In Rob Kendt’s New York Times review of Dan Clancy’s Holocaust drama The Timekeepers, which ran at the Barrow Group Theatre in 2006, he describes its unique, flamboyant character Hans as “less a gay martyr than an erstwhile habitué of the “Cabaret” Kit Kat Club, rudely awakened in a tomorrow that doesn’t belong to him.” One can’t live in Western culture and not be familiar with the dark side of Nazi repression. Clancy’s play doesn’t diminish the horrors of the Holocaust, but emphasizes the power of wit, creativity and human resilience to rise above the darkness, in spirit if not physical survival. Longtime stage director and gay activist Joe Watts mounted and directed The Timekeepers in Houston at his Theatre New West, earning strong critical praise and audience approval for his production. Now Dallas-based, he partners with The Dallas Holocaust Museum/Center for Education and Tolerance for a six day run at their West End venue, featuring a bright, fresh talent in the North Texas performance scene, Jeremy W. Smith, in the complex role of Hans. I caught up to Smith on a break from his daytime job as a personal trainer at Gold’s Gym.
Jeremy Smith isn’t just a glass half-full kind of guy; his super-sized cup runs full to the brim. From the first moment you engage him in conversation, you can’t miss his openhearted enthusiasm for life or mischievous playfulness.
What got you started doing theatre? “I was definitely the class clown in school; I liked the attention. It’s addicting. I have tried to stop acting several times, but I just couldn’t.”
Where did you study? “I studied acting first at Florida State, then with T.A. Taylor at KD Studios when I came through Dallas for a while. When I moved to Los Angeles, I studied at the Beverly Hills Playhouse over a seven year span, an immersion experience with tons of physical work: speech, dance, movement, combat, the business of the business, as well as lots of scene study. Milton Katselas founded The Playhouse in 1978. It’s considered a top flight acting schools in Los Angeles, with branches in New York and San Francisco. Katselas studied with Lee Strasberg and Sanford Meisner at the Actors Studio before developing the Playhouse. It opened lots of doors for me. At one point I toured the East Coast in a professional production of Othello as Michael Cassio. I appreciate how live theatre sharpens my skills. I view every play I’m in as another class in deepening my performance range.”
How did you find Joe Watts and Theatre New West? “Through my Texas agent, Sooze Johnson, at The Agency Dallas.”
What has Joe been like as a director? “He’s given us lots of freedom to explore different aspects of our characters. The bonding of the two prisoners, not likely friends, is the crux of the play’s conflict. Joe helped us find honest balance between the dark and light elements of both, not always easy to do. He has wonderful vision as a director, can be subtle or strong when he needs to be. He has a lot to offer to the Dallas theatre scene. I hope the arts community turns out to see his work.”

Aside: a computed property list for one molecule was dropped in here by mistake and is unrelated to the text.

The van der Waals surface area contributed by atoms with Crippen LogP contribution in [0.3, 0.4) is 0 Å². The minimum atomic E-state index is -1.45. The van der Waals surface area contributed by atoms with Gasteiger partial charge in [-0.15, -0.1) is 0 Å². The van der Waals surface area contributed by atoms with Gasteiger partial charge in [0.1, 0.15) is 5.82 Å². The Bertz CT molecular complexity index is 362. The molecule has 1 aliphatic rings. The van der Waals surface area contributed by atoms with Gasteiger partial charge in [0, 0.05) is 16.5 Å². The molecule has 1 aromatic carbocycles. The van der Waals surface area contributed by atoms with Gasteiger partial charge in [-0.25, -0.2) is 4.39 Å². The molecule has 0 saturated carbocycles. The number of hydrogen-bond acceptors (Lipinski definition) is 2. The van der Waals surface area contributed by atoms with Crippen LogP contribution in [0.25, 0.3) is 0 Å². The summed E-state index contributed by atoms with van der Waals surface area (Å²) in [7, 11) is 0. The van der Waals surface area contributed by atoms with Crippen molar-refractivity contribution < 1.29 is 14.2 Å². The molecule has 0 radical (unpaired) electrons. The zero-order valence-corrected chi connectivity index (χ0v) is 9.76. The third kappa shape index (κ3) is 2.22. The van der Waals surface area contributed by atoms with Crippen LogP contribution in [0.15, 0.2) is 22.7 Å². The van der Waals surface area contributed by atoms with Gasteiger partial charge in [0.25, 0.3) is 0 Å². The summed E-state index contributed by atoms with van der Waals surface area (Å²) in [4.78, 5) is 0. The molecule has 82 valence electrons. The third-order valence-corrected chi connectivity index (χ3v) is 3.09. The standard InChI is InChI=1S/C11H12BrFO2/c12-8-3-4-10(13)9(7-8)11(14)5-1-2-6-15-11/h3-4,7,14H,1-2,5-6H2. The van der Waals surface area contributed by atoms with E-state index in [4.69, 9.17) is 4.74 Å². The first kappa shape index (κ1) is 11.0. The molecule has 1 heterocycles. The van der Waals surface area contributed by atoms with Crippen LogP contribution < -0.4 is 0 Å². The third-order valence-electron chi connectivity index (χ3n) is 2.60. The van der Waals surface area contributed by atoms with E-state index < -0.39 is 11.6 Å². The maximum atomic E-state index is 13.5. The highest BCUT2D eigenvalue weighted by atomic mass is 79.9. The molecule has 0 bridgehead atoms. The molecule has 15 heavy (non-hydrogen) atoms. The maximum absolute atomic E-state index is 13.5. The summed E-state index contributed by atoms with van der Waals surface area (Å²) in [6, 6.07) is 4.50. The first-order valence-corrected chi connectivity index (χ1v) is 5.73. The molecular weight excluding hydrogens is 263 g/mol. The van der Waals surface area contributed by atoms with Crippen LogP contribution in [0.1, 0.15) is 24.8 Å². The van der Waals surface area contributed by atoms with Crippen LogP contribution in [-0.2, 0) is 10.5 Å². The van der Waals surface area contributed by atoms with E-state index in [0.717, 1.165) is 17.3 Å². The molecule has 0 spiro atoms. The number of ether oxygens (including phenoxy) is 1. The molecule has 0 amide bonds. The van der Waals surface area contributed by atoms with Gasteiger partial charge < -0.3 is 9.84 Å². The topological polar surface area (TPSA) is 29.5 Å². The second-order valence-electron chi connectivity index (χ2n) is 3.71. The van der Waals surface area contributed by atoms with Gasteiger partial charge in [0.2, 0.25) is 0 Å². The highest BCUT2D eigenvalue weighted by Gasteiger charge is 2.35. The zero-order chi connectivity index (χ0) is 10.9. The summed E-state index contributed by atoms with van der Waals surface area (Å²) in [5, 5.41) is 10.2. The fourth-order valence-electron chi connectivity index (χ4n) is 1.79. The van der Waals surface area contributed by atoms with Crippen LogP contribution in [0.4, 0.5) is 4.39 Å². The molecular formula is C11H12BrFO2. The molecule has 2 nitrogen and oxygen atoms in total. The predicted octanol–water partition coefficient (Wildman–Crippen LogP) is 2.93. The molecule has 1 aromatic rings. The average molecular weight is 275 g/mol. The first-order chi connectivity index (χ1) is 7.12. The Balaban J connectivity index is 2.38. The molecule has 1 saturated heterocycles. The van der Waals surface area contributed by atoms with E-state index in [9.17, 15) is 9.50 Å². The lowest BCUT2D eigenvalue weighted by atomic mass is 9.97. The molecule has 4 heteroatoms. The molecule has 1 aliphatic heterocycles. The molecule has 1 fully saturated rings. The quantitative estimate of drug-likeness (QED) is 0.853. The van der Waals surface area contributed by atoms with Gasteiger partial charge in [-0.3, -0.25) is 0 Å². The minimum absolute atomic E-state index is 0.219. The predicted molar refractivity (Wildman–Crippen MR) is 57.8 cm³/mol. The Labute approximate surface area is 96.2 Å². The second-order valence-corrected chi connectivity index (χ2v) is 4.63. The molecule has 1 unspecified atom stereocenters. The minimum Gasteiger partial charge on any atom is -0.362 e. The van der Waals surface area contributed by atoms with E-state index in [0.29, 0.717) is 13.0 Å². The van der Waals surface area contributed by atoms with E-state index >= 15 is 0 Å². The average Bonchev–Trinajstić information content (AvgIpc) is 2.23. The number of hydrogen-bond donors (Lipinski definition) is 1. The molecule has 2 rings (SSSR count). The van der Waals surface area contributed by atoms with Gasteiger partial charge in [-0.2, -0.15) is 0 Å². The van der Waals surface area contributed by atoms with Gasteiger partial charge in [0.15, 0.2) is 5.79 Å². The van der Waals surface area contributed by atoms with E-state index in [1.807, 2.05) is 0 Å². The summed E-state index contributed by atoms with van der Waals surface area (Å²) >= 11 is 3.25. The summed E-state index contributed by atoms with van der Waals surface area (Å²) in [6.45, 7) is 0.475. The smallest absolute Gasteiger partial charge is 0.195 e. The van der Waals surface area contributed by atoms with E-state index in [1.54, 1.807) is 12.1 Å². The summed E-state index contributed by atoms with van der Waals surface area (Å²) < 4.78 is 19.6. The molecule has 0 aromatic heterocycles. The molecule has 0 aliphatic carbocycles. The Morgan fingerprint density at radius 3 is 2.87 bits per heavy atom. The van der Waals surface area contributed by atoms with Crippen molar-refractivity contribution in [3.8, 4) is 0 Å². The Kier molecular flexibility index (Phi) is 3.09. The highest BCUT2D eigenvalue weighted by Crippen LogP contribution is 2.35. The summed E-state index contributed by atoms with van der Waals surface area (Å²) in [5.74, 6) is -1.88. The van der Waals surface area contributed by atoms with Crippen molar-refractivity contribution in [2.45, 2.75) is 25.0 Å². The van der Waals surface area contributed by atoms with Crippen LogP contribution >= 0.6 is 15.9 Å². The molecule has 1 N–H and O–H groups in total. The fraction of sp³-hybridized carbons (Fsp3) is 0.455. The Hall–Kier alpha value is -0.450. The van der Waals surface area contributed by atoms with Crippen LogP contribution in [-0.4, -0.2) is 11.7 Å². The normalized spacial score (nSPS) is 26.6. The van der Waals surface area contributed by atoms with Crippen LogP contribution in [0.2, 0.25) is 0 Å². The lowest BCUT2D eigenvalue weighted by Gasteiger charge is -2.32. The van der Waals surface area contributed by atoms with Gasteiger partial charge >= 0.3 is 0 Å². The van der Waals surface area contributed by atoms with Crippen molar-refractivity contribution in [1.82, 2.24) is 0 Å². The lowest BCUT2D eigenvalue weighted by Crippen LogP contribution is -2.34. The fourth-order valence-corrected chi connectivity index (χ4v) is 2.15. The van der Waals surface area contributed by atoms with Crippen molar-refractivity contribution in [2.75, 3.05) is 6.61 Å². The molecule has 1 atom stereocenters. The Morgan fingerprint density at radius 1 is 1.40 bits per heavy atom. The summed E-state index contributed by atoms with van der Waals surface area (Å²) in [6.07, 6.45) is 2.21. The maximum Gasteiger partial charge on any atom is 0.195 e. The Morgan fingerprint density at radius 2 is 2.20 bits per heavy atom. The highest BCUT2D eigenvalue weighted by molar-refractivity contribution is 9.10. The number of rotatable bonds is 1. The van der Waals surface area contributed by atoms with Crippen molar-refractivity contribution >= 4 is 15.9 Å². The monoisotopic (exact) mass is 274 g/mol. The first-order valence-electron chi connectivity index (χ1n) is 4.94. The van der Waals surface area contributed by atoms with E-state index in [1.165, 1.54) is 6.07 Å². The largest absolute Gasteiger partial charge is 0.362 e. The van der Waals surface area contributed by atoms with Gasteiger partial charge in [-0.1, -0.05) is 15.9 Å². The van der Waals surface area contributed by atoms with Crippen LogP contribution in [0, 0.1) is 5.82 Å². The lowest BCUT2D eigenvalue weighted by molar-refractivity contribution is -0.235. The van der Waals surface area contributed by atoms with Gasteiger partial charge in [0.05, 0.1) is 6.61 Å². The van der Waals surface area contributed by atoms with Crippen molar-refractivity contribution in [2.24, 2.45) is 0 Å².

How did you develop Hans’ character? “I created him partly from gay people I know, partly from studying the history of the gay experience in the Holocaust. I found it hard to not get caught up in the nightmare, the horror, which isn’t really the character. Hans survives by his wits and charm. He’s a real hustler, a liar, frankly not always likable. Hans pretends he knows how to repair watches to avoid getting killed by the Nazis and gets thrown into the cell of a real watch repairman, an older Jew who hates gays. That’s the show’s starting point. As Hans I have to convince the real repair guy to teach me to repair the watches we pull off the people killed in the gas chambers. It’s chilling.”
Did you alter your physical appearance? “I shaved my head. I have dropped c. 25 pounds, starving myself. That was hard on my brain and body, but I wanted to go through the transition to become this character. I wanted to feel some part of the experience the character would have had. I want to look the part but also feel it in everything I do.”
You aren’t gay, but Hans is a really out gay character. How does that feel? “I’ve had lots of gay friends over the years and worked at Woody’s as a bartender for a while. I don’t mind playing gay at all. At 16, I moved in with my gay older brother and his husband, and they took care of me. I’m part of a generation which believes that being gay or straight makes no difference. And I learned in LA that you never pass judgment on your character; you play it.”
Why does this play matter? “There is still so much hatred out there, the bombings, the wars, prejudice against marriage rights for LGBT people. The Timekeepers is a play about affirmation and tolerance. Dark issue plays have to be performed to remind people that history repeats itself and that we can choose to make life better.”
What do you hope the audience takes away from the performance? “I hope it appreciates and relates to the resilience of the human spirit my character demonstrates, and I want to get cast in more regional theatre!”
The Timekeepers will run six days beginning June 12th, pay-what-you-can night. The run continues on the 13th, 14th, 15th; and 21st, 22nd. Curtain rises at 7:30 p.m. on Wednesday and Thursday, and on Friday and Saturday at 8 p.m. Tickets: June 13th to closing, are $20.
The Dallas Holocaust Museum/Center for Education and Tolerance is located in downtown Dallas, in the West End at 211 North Record Street, Dallas TX 75202. Contact 214.741.7500 or DallasHolocaustMuseum.org for more information.
Purchase Tickets through Event Brite: http://thetimekeepers.eventbrite.com
The adult content of this production is not suitable for young children.
PHOTO: Karl Lewis and Jeremy W. Smith
About Beverly Hills Playhouse: http://bhplayhouse.com/
Rob Kendt’s 2006 review of the Off Broadway production of The Timekeepers:
Feature also posted on content partner TheaterJones.com